When I asked him directly last year, former Mayor Ryback assured me that I would personally benefit from more residents in Minneapolis because my taxes would go down. I was suspicious of that claim, and Mayor Hodges has now provided a reason for that suspicion. Now that Minneapolis is back above 400,000 residents, the new mayor proposes a tax increase rather than a decrease. Those of us on fixed incomes are never happy to see taxes go up.

    Property taxes in Minneapolis are among the 50 highest municipal rates in the country. On the other hand, six of the top 15 in that group of the 50 highest municipal rates are in Texas, which suggests to me that there ain’t no free lunch. If you want paved streets, a reasonable sewer system, clean water, police and fire protection, and other municipal services, they have to be paid for in some fashion. Places like Texas with very low or nonexistent personal income taxes pay for services via property taxes. Other places, like Colorado, have low property taxes, but services are paid for via sales taxes. Still other places raise the same kind of funding via income taxes, and most use a combination of the three.

    Meh. It could be worse. Inflation is becoming a factor once again, and the city has maintained reasonable levels of service despite regular budgetary cutbacks since I arrived 5 years ago. A brief glance to the east might be instructive. If we were talking Milwaukee instead of Minneapolis, taxes on the same residential properties would be 40 to 45 percent higher, according to the study by the Urban Land Institute and the Center for Fiscal Responsibility that I’ve quoted in previous posts here.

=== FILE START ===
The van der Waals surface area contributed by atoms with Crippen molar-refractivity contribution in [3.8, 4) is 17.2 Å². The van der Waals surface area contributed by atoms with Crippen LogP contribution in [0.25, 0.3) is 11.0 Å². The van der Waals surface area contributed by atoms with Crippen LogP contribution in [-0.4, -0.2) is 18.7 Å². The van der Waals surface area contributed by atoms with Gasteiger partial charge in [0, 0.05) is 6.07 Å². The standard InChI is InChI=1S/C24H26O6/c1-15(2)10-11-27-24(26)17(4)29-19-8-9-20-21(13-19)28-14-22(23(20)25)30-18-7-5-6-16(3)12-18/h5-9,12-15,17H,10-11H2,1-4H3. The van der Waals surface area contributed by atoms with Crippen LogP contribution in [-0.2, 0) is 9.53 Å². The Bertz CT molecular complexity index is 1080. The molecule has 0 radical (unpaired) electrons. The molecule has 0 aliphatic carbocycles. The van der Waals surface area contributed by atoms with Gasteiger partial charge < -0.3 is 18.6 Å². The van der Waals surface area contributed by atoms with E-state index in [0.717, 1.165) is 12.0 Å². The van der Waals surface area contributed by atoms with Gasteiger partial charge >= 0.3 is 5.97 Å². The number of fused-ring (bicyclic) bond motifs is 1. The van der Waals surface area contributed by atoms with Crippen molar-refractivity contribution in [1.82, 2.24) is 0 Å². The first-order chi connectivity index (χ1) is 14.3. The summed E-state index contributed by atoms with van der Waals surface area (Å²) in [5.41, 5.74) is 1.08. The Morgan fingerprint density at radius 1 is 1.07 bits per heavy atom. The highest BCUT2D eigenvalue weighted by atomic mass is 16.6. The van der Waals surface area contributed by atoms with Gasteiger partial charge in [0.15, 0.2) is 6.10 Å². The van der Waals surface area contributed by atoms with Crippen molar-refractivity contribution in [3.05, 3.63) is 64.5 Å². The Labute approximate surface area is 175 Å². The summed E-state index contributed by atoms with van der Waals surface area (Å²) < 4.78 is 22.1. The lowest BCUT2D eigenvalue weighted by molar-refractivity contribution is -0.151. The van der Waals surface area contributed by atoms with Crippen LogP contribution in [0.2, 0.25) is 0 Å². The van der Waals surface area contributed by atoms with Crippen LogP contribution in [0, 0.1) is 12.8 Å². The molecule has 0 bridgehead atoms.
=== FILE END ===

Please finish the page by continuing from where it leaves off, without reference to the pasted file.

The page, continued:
4. Submitted by Jay Willemssen on 08/15/2014 - 11:57 am.

    The LGA canard

    The state of Minnesota has a handy database of LGA outlays from 1986 to the certified amount for 2015.

    One can use that data to easily calculate a city’s share of the total LGA pool and track it over time.

    St. Paul’s share has declined 6.1% over that period, while that of Minneapolis has declined 28.6%.

    Of the 853 cities that received LGA in 1986, St. Paul ranks 592 and Minneapolis ranks 663 in terms of change in LGA share.

    In terms of per capita LGA in Minnesota, St. Paul ranks 423 and Minneapolis ranks 452.

    Real dollar per capita LGA to Minneapolis has declined 52% from 2002 to 2014.

    • Submitted by Thomas Swift on 08/15/2014 - 02:56 pm.

      Well Jay, I offered a lot of facts and figures from the LGA instance report, but evidently they offended the censor.

      So, suffice it to say that Minneapolis and St. Paul get the lion’s share of the money. St. Paul gets almost as much as Minneapolis despite the fact it has roughly 1/2 the population, turning your per capita straw man into a defenestration victim.